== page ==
- The Washington Times - Thursday, September 19, 2013

Al-Qaeda-linked Syrian rebels continue to haunt the predominantly Christian town of Maaloula as regime fighters struggle to regain power there.

Maaloula, about 35 miles northeast of Damascus, the capital, is nestled under a large cliff, the summit of which is controlled by the rebels. “Invisible” snipers continue to pepper the residents below.

“We never see them, but we hear the shots fired by their Dragunovs,” the Russians’ favorite sniper rifle, said a soldier as he hid behind a wall, Agence France-Presse reported.


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A sniper opened fire on an AFP photographer, missing him by only a few yards. The photographer had to lie on the ground behind a wall until a loyalist fighter opened fire on the rebel, allowing the journalist to escape.

“It’s like this every day. We can only move without fear of sniping during the evenings,” the regime soldier said.

Maaloula is strategically valuable to the rebels, who are trying to tighten their grip on the capital.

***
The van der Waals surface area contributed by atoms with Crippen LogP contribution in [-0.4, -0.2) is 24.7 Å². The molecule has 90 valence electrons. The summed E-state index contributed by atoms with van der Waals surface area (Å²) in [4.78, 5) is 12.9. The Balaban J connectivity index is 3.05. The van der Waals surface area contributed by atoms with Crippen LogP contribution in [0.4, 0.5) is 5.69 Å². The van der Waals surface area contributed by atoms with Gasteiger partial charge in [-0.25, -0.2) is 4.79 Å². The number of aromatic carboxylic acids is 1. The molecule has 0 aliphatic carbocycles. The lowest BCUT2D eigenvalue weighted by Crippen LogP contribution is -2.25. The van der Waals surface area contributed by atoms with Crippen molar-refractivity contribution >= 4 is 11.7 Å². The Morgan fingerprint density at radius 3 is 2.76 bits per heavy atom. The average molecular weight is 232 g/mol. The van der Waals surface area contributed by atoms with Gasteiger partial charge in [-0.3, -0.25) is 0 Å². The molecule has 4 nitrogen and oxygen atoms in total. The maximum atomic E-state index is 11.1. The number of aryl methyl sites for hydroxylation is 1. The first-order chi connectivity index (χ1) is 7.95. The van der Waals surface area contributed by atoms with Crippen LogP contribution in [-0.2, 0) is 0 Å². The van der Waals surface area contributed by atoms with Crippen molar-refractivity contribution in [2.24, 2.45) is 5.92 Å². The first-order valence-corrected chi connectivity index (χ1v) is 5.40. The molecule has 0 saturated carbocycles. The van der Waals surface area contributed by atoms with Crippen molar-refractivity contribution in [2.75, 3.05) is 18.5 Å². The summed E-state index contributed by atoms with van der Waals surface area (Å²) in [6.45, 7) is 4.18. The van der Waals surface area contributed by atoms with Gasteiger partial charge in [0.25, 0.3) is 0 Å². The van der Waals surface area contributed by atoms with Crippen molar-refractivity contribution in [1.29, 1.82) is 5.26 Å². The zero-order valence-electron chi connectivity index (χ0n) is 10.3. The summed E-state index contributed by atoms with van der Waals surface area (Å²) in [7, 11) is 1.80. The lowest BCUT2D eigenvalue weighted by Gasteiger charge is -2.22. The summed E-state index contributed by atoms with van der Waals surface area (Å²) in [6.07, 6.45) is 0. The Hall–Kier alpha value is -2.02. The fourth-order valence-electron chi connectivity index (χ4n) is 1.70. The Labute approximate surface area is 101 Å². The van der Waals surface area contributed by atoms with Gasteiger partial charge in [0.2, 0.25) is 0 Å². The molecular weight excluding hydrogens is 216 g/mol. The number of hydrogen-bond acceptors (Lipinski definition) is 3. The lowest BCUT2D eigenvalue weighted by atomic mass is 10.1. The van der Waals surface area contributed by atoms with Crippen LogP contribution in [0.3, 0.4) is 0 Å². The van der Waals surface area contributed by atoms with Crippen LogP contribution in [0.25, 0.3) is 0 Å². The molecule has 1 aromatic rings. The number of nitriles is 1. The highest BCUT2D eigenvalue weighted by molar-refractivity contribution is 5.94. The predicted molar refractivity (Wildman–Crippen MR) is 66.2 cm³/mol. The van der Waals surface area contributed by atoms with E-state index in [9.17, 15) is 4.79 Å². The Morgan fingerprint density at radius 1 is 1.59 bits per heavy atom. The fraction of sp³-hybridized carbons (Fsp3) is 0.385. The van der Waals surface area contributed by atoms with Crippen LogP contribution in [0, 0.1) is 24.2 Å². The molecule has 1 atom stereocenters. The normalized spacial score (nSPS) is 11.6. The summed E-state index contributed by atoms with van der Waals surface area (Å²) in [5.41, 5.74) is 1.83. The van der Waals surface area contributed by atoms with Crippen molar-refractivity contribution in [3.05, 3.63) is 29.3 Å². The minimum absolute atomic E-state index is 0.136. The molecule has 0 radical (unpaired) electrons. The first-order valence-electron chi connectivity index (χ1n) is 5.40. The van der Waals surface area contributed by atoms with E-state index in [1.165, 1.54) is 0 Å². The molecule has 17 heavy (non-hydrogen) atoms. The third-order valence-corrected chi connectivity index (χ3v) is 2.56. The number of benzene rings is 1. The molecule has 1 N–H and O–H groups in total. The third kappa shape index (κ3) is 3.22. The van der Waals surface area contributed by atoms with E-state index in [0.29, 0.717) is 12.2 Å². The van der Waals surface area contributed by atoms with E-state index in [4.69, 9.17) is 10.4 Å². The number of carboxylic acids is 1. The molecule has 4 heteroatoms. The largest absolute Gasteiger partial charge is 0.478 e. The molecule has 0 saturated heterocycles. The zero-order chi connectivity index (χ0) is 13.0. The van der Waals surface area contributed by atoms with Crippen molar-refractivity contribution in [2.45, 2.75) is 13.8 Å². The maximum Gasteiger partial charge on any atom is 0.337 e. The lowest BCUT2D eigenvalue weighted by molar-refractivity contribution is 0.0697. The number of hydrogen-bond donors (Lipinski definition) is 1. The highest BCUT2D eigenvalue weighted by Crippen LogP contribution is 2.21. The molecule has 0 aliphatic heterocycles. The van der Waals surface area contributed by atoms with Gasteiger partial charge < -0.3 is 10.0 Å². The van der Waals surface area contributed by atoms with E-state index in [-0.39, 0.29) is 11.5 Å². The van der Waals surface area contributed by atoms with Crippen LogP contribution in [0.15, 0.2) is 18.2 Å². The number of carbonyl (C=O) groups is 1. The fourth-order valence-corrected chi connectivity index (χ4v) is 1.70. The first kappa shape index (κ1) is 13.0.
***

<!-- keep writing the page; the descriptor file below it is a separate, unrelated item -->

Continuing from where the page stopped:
The army has “reclaimed most of the town, but the terrorists use their snipers to stop us from bringing it totally under control,” said a colonel who leads the loyalists’ operations in the historic town, according to AFP. “We are continuing to make slow progress. But it is very difficult because we cannot bombard it, there are historic treasures.”

While the majority of the towns winter residents are Muslim, the town is majority Christian in summer, AFP reported.

al-qaeda-linked-syrian-rebels-force-christian-conv/?page=all” target=”_blank”>The Washington Times reported last week that al-Qaeda-linked Syrian rebels in Maaloula had forced at least one person to convert to Islam at gunpoint and executed another one after he refused

“They arrived in our town at dawn on Wednesday and shouted, ‘We are from the Al-Nusra Front and have come to make lives miserable for the Crusaders,’” an Islamist term for Christians, a woman, who identified herself as Marie, told AFP in Damascus.

A woman named Rasha told AFP that rebel fighters had slain her fiance, Atef, after he refused to convert to Islam.

“I rang [Atef’s] mobile phone and one of them answered,” she said.

“Good morning, Rash rush,” the voice said, using her nickname. “We are from the Free Syrian Army. Do you know your fiance was a member of the shabiha (pro-regime militia) who was carrying weapons, and we have slit his throat.”

The man told Rasha her fiance had been given the choice to convert to Islam or die.

“Jesus didn’t come to save him,” he taunted.